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No-applause snub to Garda Commissioner

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Garda Commissioner Martin Callinan called for evidence of offences going unrecorded to be handed over

Garda Commissioner Martin Callinan called for evidence of offences going unrecorded to be handed over

Garda Commissioner Martin Callinan called for evidence of offences going unrecorded to be handed over

A MAJOR row between the Garda Commissioner and the organisation which represents more than 11,200 rank-and-file gardai has been defused.

There was controversy after the president of the Garda Representative Association, John Parker, claimed that gardai were massaging crime figures on a daily basis.

Commissioner Martin Callinan then delivered a speech to conference yesterday evening.

Although both sides of the argument had been defused, tension was still evident after GRA members refused to applaud the commissioner.

He said he had anecdotal evidence from members who would go to investigate a burglary where a window was broken and while entry had been gained, nothing may have been stolen, so the crime would be categorised as criminal damage.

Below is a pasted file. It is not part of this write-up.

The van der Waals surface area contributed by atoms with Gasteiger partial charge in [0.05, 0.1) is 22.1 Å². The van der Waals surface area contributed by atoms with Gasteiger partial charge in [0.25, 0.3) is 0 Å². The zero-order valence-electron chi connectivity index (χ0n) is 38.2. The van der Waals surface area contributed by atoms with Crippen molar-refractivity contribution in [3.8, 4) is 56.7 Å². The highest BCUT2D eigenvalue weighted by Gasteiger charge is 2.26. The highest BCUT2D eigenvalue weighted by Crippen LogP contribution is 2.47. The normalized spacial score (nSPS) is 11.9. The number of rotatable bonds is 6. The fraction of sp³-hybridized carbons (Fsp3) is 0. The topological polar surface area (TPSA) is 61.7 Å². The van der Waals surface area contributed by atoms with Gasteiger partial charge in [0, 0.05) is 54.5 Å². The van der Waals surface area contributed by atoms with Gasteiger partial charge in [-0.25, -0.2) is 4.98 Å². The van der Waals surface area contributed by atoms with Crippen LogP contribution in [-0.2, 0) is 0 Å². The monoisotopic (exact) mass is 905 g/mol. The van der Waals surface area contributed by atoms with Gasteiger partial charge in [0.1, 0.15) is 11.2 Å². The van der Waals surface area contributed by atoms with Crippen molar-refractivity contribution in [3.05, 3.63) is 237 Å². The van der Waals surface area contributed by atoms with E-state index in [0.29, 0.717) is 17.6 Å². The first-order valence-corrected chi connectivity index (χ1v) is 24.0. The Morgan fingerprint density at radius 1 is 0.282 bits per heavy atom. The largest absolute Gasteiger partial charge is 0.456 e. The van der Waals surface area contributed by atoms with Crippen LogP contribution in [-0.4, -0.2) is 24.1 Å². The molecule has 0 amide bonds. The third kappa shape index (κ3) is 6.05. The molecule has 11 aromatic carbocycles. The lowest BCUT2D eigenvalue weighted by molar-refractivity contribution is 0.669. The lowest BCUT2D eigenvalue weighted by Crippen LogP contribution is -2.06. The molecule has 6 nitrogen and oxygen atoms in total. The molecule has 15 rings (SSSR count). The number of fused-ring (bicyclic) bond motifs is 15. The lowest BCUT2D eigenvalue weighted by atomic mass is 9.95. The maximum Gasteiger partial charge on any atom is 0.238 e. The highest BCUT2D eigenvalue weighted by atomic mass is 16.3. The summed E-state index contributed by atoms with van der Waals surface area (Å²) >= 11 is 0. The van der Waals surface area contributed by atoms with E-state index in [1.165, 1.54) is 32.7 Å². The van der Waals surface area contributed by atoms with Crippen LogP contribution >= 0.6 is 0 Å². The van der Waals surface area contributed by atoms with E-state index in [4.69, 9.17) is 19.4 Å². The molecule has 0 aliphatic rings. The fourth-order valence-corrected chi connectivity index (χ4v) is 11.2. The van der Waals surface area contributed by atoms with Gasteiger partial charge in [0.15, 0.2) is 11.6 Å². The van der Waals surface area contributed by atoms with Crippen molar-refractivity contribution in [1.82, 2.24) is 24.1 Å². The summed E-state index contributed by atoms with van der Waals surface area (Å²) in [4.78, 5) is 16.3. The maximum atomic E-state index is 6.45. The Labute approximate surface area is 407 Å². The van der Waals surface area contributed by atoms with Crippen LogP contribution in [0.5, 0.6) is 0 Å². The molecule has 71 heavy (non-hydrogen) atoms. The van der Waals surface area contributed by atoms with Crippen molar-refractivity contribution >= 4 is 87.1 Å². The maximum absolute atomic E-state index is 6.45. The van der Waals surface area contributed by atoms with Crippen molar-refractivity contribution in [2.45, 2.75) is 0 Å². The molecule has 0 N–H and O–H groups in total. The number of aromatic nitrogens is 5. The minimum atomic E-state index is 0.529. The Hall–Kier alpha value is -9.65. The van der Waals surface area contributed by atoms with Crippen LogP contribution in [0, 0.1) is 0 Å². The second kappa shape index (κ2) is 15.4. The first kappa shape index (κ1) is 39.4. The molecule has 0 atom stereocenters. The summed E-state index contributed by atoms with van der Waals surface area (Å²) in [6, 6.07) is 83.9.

Mr Parker had claimed officers were instructed over the past two years about new ways to classify offences.

Under the protocol, some crimes – including burglary – are classed differently, while others are going unrecorded because they are not backed up by statements, he said. This was strongly refuted by Mr Callinan, who called on Mr Parker to clarify evidence of the claims if he had it.

But at the GRA's annual general meeting in Westport, Co Mayo, yesterday, the president and commissioner met and discussed the issue.

Speaking to the media afterwards, Mr Callinan said: "I sought clarification from the president of the association and he has provided clarification.

"He has indicated that he didn't have any information that indicates there was anything wrong in that context.

"I was relieved to hear that. I know for certain that when burglaries are reported, that they are recorded as burglaries.

"Again, just to reassure people, in cases where people are reporting a crime, they can rest assured that they are recorded and investigated.

"I am satisfied that all crimes reported and recorded and investigated.

"That is simply not true – if someone does not make a statement, crime is not investigated.

"I spoke to the president on the way in. I am satisfied he doesn't have any information or evidence, which was what I was worried about, that there might be something out there but I know for a fact that there isn't.

"I am satisfied that is the position now and we will move on from there."

kfoy@herald.ie


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